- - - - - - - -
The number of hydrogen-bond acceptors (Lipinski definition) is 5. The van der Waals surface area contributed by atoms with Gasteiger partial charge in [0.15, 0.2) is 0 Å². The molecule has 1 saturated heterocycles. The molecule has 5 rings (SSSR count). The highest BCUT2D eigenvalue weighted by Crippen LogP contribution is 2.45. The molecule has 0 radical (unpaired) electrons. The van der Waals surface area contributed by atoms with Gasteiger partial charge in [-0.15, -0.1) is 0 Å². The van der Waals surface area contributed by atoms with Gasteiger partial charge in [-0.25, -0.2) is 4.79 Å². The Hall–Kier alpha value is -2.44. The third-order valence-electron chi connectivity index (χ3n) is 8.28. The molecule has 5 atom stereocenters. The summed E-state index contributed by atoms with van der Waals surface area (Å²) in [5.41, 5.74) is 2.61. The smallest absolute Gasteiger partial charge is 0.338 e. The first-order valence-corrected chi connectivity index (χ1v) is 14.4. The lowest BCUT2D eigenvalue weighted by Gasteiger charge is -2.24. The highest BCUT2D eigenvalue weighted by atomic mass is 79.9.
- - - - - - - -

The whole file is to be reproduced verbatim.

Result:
The number of hydrogen-bond acceptors (Lipinski definition) is 5. The van der Waals surface area contributed by atoms with Gasteiger partial charge in [0.15, 0.2) is 0 Å². The molecule has 1 saturated heterocycles. The molecule has 5 rings (SSSR count). The highest BCUT2D eigenvalue weighted by Crippen LogP contribution is 2.45. The molecule has 0 radical (unpaired) electrons. The van der Waals surface area contributed by atoms with Gasteiger partial charge in [-0.15, -0.1) is 0 Å². The van der Waals surface area contributed by atoms with Gasteiger partial charge in [-0.25, -0.2) is 4.79 Å². The Hall–Kier alpha value is -2.44. The third-order valence-electron chi connectivity index (χ3n) is 8.28. The molecule has 5 atom stereocenters. The summed E-state index contributed by atoms with van der Waals surface area (Å²) in [5.41, 5.74) is 2.61. The smallest absolute Gasteiger partial charge is 0.338 e. The first-order valence-corrected chi connectivity index (χ1v) is 14.4. The lowest BCUT2D eigenvalue weighted by Gasteiger charge is -2.24. The highest BCUT2D eigenvalue weighted by atomic mass is 79.9.